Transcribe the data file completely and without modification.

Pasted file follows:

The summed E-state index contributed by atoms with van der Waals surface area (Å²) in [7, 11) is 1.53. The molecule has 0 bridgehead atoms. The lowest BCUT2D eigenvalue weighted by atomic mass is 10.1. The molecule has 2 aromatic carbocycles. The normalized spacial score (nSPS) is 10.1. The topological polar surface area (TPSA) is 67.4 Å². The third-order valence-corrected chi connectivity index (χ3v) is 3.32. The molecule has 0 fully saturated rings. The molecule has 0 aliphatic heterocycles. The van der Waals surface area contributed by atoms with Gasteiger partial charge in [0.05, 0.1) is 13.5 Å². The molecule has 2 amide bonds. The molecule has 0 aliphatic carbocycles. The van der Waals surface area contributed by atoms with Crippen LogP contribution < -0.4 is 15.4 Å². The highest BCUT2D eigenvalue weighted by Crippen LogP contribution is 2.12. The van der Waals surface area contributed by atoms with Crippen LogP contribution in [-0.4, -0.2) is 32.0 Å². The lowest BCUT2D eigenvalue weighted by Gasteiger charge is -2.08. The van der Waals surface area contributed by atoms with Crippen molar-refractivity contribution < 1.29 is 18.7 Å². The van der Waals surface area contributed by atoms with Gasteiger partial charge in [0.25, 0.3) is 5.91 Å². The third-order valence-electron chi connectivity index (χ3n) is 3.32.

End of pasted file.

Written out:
The summed E-state index contributed by atoms with van der Waals surface area (Å²) in [7, 11) is 1.53. The molecule has 0 bridgehead atoms. The lowest BCUT2D eigenvalue weighted by atomic mass is 10.1. The molecule has 2 aromatic carbocycles. The normalized spacial score (nSPS) is 10.1. The topological polar surface area (TPSA) is 67.4 Å². The third-order valence-corrected chi connectivity index (χ3v) is 3.32. The molecule has 0 fully saturated rings. The molecule has 0 aliphatic heterocycles. The van der Waals surface area contributed by atoms with Gasteiger partial charge in [0.05, 0.1) is 13.5 Å². The molecule has 2 amide bonds. The molecule has 0 aliphatic carbocycles. The van der Waals surface area contributed by atoms with Crippen LogP contribution < -0.4 is 15.4 Å². The highest BCUT2D eigenvalue weighted by Crippen LogP contribution is 2.12. The van der Waals surface area contributed by atoms with Crippen LogP contribution in [-0.4, -0.2) is 32.0 Å². The lowest BCUT2D eigenvalue weighted by Gasteiger charge is -2.08. The van der Waals surface area contributed by atoms with Crippen molar-refractivity contribution < 1.29 is 18.7 Å². The van der Waals surface area contributed by atoms with Gasteiger partial charge in [0.25, 0.3) is 5.91 Å². The third-order valence-electron chi connectivity index (χ3n) is 3.32.